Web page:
Slavery exhibits at the Freedom House Museum in Alexandria, Va. The basement and yard served as a slave pen for as many as 10,000 people during the early 1800s. (Ricky Carioti/The Washington Post)

The National Trust for Historic Preservation awarded Alexandria a $50,000 planning grant to help preserve the Freedom House Museum, the former headquarters of one of the nation’s largest slave traders in the early 1800s.

The Northern Virginia Urban League, which owns the site at 1315 Duke St., and the city plan to expand interpretation, management and preservation of the museum, which was financially faltering when the city gave it a $63,000 loan earlier this year. The city sought a $125,000 grant from the National Trust as part of its effort to help preserve overlooked sites that showcase African American history. Sixteen projects around the country were awarded $1 million.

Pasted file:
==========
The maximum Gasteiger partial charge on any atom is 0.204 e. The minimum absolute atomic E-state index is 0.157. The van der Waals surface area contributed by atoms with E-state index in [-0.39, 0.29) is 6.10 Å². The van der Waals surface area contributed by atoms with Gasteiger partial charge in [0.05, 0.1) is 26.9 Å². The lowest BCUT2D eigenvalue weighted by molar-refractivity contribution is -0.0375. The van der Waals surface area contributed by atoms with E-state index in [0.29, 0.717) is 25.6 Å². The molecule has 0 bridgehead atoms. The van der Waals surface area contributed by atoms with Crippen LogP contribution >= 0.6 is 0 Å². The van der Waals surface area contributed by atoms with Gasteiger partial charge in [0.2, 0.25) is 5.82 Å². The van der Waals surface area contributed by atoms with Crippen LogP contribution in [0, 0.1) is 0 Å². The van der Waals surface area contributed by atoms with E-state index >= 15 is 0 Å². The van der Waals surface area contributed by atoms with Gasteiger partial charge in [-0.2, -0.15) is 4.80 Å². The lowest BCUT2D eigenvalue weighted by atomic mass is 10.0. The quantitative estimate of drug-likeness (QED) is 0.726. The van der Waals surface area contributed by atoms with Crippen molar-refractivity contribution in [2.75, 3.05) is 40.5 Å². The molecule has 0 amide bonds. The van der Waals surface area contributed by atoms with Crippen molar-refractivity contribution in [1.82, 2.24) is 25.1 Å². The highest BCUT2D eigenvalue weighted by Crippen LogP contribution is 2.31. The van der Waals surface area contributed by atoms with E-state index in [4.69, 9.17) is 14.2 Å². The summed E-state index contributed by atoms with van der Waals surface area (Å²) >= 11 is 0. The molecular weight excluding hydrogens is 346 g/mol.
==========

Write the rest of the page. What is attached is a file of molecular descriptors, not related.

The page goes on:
Gretchen Bulova, acting director of the Office of Historic Alexandria, said she was “thrilled” to be included on the list of winners but will have to scale back the original preservation planning unless the city can win some other grants. The museum, which is open Saturdays and Sundays from 1 to 5 p.m., has become a popular destination for group tours in the past six months, she said.